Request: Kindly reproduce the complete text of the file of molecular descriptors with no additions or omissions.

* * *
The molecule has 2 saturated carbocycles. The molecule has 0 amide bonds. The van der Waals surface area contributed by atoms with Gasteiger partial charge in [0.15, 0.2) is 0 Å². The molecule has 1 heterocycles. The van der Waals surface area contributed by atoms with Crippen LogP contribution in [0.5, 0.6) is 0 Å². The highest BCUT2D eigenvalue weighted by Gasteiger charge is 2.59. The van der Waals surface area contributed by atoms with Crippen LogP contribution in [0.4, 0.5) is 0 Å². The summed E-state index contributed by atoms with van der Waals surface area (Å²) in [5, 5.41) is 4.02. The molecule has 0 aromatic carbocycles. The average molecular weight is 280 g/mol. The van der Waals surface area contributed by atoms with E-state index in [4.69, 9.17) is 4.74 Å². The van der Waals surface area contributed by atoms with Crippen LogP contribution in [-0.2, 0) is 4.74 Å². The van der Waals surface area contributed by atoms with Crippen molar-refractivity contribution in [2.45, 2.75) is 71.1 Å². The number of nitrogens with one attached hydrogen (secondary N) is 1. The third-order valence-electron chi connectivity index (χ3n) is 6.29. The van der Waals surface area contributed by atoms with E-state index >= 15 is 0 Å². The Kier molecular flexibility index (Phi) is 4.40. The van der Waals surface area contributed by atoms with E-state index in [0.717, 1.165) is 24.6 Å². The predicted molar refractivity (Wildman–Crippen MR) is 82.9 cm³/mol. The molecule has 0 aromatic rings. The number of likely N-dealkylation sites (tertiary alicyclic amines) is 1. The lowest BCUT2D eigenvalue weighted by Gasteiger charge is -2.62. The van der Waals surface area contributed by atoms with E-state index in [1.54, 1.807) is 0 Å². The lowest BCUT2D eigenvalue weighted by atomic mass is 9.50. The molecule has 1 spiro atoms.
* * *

The molecule has 2 saturated carbocycles. The molecule has 0 amide bonds. The van der Waals surface area contributed by atoms with Gasteiger partial charge in [0.15, 0.2) is 0 Å². The molecule has 1 heterocycles. The van der Waals surface area contributed by atoms with Crippen LogP contribution in [0.5, 0.6) is 0 Å². The highest BCUT2D eigenvalue weighted by Gasteiger charge is 2.59. The van der Waals surface area contributed by atoms with Crippen LogP contribution in [0.4, 0.5) is 0 Å². The summed E-state index contributed by atoms with van der Waals surface area (Å²) in [5, 5.41) is 4.02. The molecule has 0 aromatic carbocycles. The average molecular weight is 280 g/mol. The van der Waals surface area contributed by atoms with E-state index in [4.69, 9.17) is 4.74 Å². The van der Waals surface area contributed by atoms with Crippen LogP contribution in [-0.2, 0) is 4.74 Å². The van der Waals surface area contributed by atoms with Crippen molar-refractivity contribution in [2.45, 2.75) is 71.1 Å². The number of nitrogens with one attached hydrogen (secondary N) is 1. The third-order valence-electron chi connectivity index (χ3n) is 6.29. The van der Waals surface area contributed by atoms with E-state index >= 15 is 0 Å². The Kier molecular flexibility index (Phi) is 4.40. The van der Waals surface area contributed by atoms with E-state index in [0.717, 1.165) is 24.6 Å². The predicted molar refractivity (Wildman–Crippen MR) is 82.9 cm³/mol. The molecule has 0 aromatic rings. The number of likely N-dealkylation sites (tertiary alicyclic amines) is 1. The lowest BCUT2D eigenvalue weighted by Gasteiger charge is -2.62. The van der Waals surface area contributed by atoms with E-state index in [1.54, 1.807) is 0 Å². The lowest BCUT2D eigenvalue weighted by atomic mass is 9.50. The molecule has 1 spiro atoms.